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Peeing inside on things

lindanfld
January 12th, 2011, 01:15 PM
I have a 15 month old shipoo. When I got her I started training her to use the pee pads and she did well with it,a scattered accident. But now she seems to peee anywhere he wants,I still have the pads down,she do use that also and sometimes she will go outside to use. But sometimes after going outside she will come in and pee. If someone comes to my home,he will go and stiff the boots or sneakers and I get so tensed because I am afraid he is going to pee on there shoes or purse. My husband wants to redo our floor,but I don't want to do that yet until he goes to pee outside. I am at my wits end please help!!!!

mhikl
January 12th, 2011, 03:21 PM
Namaste lindanfld,

I have never used a pee mat and have no experience with wee dogs. I've always been vigilant with the doggy mess business as I want a future with only one of us having mistakes.

However, I have known many little dogs who have and have had this problem and don't know if the prob is due to shorter urinary tracts or because these guys are so cute and that their messes wouldn't challenge the parting of the seas that they can get away with this behaviour.

My dog is about to turn 10 and I am finally attending to her barking exhibits when the door bell rings. (When no one's around to protect this scaredy dog, she doesn't let out a peep.) When frustrated and annoyed by her sound, I had pondered the old lead behind the ear idea, but then chose instead to have some small dollar store water spray bottles around to be quick to hand when she begins her arias.

I don't want to extinguish her character, just bring it down a little. I'm seeing an improvement in the refinement of her tone.

Don't know if this would work for your little girl. If it caught her off guard enough that you could get to her in time to carry to the mat, maybe she might get the hint.

If not, at least your aim would get pretty good. Mine has.

Cheers,
mhikl

millitntanimist
January 13th, 2011, 09:34 AM
Hi there :)
My suggestion would be to take your pup back to basics with the potty training. Young dogs usually have about a 2 hour max for their bladders and most research says that they don't even have full control of those until they hit 6 months unless they have a UTI (if your pup is peeing outside and then peeing right away inside this could be the problem).
Start taking the dog out every 2 hours (or, if you are planning to continue with pee-pads, put those in a specific spot and lead your dog there) and especially after meals. When you are inside never let the dog out of your sight. If you catch them eliminating, do not punish them (they may begin to associate eliminating with punishment and either try to hide it from you or display other fear behaviors - such as submissive urination) but give an "oops" or a clap to interrupt the peeing and calmly take them to the spot you want to eliminate in. If they finish praise and reward heavily.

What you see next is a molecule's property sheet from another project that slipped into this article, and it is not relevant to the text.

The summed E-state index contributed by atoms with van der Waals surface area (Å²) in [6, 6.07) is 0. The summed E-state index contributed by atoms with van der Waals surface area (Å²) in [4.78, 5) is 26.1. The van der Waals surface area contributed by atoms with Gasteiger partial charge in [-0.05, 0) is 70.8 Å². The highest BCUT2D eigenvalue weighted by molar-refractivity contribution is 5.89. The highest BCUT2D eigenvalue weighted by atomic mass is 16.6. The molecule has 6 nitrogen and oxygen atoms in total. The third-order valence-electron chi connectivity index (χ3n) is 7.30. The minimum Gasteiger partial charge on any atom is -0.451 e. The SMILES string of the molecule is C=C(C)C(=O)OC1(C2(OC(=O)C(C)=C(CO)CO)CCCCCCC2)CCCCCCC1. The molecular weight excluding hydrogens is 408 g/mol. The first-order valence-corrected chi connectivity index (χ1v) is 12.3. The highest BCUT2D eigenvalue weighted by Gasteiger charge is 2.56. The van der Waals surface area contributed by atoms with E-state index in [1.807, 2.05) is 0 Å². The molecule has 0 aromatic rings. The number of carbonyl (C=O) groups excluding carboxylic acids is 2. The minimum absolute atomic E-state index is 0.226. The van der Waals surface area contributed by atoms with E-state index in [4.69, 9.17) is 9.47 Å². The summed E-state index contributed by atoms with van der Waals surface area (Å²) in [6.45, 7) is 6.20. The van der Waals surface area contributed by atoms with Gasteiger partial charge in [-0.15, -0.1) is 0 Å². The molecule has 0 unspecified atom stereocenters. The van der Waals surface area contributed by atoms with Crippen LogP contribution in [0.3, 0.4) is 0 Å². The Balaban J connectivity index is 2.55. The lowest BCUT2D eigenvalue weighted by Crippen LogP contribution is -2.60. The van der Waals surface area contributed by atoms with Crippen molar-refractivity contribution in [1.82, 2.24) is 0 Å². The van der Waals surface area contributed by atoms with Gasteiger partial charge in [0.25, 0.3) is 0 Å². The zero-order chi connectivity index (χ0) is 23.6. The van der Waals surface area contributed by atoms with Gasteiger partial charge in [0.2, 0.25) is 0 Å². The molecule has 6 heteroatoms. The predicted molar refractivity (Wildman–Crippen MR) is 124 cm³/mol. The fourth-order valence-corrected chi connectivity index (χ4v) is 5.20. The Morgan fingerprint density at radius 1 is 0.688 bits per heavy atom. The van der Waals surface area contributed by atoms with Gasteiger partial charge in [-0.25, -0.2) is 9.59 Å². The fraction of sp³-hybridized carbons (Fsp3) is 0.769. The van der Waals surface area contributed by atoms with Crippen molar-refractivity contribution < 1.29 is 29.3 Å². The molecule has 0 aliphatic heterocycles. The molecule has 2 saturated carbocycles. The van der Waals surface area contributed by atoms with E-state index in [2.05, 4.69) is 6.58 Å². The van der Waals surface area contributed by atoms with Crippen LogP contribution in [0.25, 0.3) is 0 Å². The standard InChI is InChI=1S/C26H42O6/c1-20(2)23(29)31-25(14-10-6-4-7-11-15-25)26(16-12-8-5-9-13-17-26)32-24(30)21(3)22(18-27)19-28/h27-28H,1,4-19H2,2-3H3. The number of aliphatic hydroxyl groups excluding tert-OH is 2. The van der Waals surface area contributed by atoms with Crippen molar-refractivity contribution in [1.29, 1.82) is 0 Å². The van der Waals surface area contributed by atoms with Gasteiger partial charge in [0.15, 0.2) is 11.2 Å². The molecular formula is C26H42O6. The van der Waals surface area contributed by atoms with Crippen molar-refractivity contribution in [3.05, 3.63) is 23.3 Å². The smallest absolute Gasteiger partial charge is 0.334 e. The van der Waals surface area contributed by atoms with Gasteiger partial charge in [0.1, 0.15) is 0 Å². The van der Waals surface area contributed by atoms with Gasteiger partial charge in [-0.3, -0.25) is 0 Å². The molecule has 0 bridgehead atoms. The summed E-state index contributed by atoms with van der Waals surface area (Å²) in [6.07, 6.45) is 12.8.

Gradually the dog will associate peeing in the correct place with good things and will want to offer this behavior to you. It is usually best to start with food rewards, as these already have strong positive associations but you can also create real life rewards for elimination. Take your dog out to eliminate then immediately start a game or walk, whatever your dog enjoys.
Finally, be patient, babies take time to figure things out :)

BenMax
January 13th, 2011, 10:19 AM
Hi there :)
My suggestion would be to take your pup back to basics with the potty training. Young dogs usually have about a 2 hour max for their bladders and most research says that they don't even have full control of those until they hit 6 months unless they have a UTI (if your pup is peeing outside and then peeing right away inside this could be the problem).
Start taking the dog out every 2 hours (or, if you are planning to continue with pee-pads, put those in a specific spot and lead your dog there) and especially after meals. When you are inside never let the dog out of your sight. If you catch them eliminating, do not punish them (they may begin to associate eliminating with punishment and either try to hide it from you or display other fear behaviors - such as submissive urination) but give an "oops" or a clap to interrupt the peeing and calmly take them to the spot you want to eliminate in. If they finish praise and reward heavily.
Gradually the dog will associate peeing in the correct place with good things and will want to offer this behavior to you. It is usually best to start with food rewards, as these already have strong positive associations but you can also create real life rewards for elimination. Take your dog out to eliminate then immediately start a game or walk, whatever your dog enjoys.
Finally, be patient, babies take time to figure things out :)

Excellent advice and well said!:thumbs up

lindanfld
January 13th, 2011, 11:54 AM
Thanks for all your help. I will start back to the basic traing . Wish me luck lol

millitntanimist
January 13th, 2011, 12:10 PM
Good Luck!! :thumbs up

BenMax
January 13th, 2011, 12:11 PM
Thanks for all your help. I will start back to the basic traing . Wish me luck lol

Good luck. Everything will work out if you are consistant and praise the dog when you get results. Accidents happen which is normal. It's a question of maturity (on the dog's part) and gentle guidance.:thumbs up

hedgiemama
January 13th, 2011, 12:18 PM
good luck, persistence always pays off !